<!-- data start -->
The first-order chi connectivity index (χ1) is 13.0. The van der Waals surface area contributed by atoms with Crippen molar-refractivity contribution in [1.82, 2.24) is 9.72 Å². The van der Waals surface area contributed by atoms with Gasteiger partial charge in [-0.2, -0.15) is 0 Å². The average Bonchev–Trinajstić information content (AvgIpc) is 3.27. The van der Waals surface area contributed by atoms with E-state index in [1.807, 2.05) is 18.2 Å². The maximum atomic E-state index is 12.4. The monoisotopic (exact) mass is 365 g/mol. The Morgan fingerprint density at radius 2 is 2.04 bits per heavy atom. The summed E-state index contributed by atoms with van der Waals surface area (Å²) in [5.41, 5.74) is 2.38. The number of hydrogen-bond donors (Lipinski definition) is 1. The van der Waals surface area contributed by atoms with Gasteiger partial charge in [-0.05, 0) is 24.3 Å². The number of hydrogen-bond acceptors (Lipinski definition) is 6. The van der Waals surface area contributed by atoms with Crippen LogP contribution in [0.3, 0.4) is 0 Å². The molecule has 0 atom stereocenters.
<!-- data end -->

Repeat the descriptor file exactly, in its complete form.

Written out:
The first-order chi connectivity index (χ1) is 13.0. The van der Waals surface area contributed by atoms with Crippen molar-refractivity contribution in [1.82, 2.24) is 9.72 Å². The van der Waals surface area contributed by atoms with Gasteiger partial charge in [-0.2, -0.15) is 0 Å². The average Bonchev–Trinajstić information content (AvgIpc) is 3.27. The van der Waals surface area contributed by atoms with E-state index in [1.807, 2.05) is 18.2 Å². The maximum atomic E-state index is 12.4. The monoisotopic (exact) mass is 365 g/mol. The Morgan fingerprint density at radius 2 is 2.04 bits per heavy atom. The summed E-state index contributed by atoms with van der Waals surface area (Å²) in [5.41, 5.74) is 2.38. The number of hydrogen-bond donors (Lipinski definition) is 1. The van der Waals surface area contributed by atoms with Gasteiger partial charge in [-0.05, 0) is 24.3 Å². The number of hydrogen-bond acceptors (Lipinski definition) is 6. The van der Waals surface area contributed by atoms with Crippen LogP contribution in [0.3, 0.4) is 0 Å². The molecule has 0 atom stereocenters.